363 Oakwood Avenue
East Aurora, NY 14052
June – October
Wednesdays, Saturdays and Sundays
Tours from 1 - 4pm
$10 per person
Ages 13-18: $5
12 and Younger: Free
Combination Ticket (also includes the Millard Fillmore Presidential Site): $15
Combination Tour Ticket: The Roycroft Campus & The Elbert Hubbard Roycroft Museum
Admission: $20 (value $25)
Basic 1-hour tour of The Roycroft Campus and a 1-hour tour of The Elbert Hubbard Roycroft Museum. Must be taken during each sites normally scheduled tours. Purchase tickets at the Power House on the Roycroft Campus
Special tours are available by contacting Don at 716-652-8525
Call 716-652-4735 for more information.
In the first decade of the 20th Century, Elbert Hubbard launched a career as a writer, philosopher, orator, publisher, and founder of the Roycroft--one of America's, most successful Arts and Crafts communities. George ScheideMantel came to the Roycroft looking for a job after reading an issue of Elbert Hubbard’s magazine, The Philistine. He started out as a bellhop at the Roycroft Inn and eventually became head of the Roycroft Leather Shop. George met Gladys in 1905 at the Roycroft, where her mother worked as a cook. They married in 1908, two years before they built their house on Oakwood Avenue.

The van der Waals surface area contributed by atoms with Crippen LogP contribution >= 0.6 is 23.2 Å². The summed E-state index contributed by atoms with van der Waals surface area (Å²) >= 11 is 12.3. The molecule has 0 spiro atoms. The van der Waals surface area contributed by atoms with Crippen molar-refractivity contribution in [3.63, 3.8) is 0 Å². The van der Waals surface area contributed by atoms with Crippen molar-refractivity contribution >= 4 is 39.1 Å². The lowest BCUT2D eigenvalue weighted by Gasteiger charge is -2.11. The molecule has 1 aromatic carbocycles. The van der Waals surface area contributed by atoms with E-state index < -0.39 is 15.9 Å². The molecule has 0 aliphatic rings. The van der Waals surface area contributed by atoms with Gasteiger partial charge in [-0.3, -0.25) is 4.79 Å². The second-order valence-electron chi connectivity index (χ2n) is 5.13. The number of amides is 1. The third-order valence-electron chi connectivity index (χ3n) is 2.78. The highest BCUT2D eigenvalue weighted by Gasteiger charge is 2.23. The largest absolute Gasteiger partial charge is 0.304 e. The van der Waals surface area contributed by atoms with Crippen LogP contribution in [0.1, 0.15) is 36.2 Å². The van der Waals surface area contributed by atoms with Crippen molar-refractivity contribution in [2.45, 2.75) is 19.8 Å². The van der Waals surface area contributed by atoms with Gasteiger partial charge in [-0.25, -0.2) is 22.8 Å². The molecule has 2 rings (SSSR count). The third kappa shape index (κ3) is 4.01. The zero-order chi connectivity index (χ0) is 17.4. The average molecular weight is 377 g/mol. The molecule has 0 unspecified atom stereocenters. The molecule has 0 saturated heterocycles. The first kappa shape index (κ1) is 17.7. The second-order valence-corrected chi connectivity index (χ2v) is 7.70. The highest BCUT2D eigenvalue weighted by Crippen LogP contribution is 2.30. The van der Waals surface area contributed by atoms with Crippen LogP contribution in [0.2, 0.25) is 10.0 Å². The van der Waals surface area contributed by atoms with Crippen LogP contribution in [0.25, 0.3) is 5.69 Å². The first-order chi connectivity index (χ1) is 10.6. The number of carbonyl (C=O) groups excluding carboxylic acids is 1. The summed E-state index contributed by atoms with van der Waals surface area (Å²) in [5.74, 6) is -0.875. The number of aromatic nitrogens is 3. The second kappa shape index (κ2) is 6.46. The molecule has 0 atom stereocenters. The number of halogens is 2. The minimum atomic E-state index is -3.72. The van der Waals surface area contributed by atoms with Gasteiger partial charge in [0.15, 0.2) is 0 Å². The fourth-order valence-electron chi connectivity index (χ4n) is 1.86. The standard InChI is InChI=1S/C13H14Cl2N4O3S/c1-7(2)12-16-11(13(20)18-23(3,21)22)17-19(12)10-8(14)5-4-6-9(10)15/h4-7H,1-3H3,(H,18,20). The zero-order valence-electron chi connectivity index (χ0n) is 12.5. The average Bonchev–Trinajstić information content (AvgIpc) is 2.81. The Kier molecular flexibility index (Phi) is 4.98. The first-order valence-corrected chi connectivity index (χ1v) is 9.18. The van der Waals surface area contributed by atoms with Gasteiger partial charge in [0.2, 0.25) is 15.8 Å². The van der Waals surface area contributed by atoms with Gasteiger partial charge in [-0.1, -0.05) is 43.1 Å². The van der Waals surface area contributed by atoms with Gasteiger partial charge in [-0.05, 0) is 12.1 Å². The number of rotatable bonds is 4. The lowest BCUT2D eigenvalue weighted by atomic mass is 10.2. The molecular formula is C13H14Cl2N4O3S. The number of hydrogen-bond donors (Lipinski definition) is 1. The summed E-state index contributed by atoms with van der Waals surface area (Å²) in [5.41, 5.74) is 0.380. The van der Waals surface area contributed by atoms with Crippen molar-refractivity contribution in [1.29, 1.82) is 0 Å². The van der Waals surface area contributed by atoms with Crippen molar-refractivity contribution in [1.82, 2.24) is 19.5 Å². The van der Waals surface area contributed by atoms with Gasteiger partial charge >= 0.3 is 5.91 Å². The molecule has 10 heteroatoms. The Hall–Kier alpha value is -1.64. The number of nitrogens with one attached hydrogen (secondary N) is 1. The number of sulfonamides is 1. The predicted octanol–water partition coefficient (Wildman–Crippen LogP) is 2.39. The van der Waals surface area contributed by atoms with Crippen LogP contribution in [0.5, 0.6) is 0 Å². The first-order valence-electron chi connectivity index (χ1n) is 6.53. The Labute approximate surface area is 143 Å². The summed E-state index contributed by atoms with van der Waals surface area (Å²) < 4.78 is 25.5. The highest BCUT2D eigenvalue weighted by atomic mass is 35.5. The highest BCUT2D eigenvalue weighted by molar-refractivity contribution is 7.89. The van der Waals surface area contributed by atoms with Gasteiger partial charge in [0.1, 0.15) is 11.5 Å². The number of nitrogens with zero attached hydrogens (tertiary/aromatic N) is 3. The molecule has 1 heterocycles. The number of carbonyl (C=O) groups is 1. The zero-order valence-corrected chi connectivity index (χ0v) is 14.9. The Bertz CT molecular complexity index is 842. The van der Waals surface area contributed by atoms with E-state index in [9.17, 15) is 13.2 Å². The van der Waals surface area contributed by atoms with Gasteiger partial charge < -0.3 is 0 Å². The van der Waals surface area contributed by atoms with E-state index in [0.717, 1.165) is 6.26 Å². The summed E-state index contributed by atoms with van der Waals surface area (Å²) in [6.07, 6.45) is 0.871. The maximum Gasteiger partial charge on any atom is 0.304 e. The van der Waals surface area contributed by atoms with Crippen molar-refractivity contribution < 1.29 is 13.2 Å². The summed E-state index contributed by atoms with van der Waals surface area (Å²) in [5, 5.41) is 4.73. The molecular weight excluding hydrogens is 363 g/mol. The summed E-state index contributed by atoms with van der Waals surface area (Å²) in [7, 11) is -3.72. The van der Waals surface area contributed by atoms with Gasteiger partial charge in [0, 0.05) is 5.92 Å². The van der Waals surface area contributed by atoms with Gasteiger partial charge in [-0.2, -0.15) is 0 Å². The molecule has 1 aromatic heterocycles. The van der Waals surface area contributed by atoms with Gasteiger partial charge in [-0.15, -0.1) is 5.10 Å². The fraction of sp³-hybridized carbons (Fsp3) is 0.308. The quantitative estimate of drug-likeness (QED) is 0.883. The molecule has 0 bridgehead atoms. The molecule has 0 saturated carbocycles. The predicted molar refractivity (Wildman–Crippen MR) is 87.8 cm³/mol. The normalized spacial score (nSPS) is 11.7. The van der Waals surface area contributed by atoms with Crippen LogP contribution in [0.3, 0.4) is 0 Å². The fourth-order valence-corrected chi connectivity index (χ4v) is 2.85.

In 1985, Gladys ScheideMantel donated her Craftsman bungalow (located two blocks from the Roycroft Campus and built by members of the Roycroft community) to the Aurora Historical Society. The museum contains one of the rarest collections of Roycroft artifacts: beautifully bound and illuminated books, furniture and copper work, as well as oil paintings by Alex Fournier and leather work by George ScheideMantel.
On the docent-led tour of the Elbert Hubbard Roycroft Museum, you’ll learn more about the eccentric and accomplished life of Elbert Hubbard, as well as the Roycroft Arts & Crafts Movement. The tour lasts about one hour.
The Aurora Historical Society is exhibiting unique items related to the Lusitania tragedy, including the signed pardon from President Woodrow Wilson that allowed Hubbard to make his fateful voyage aboard the Lusitania.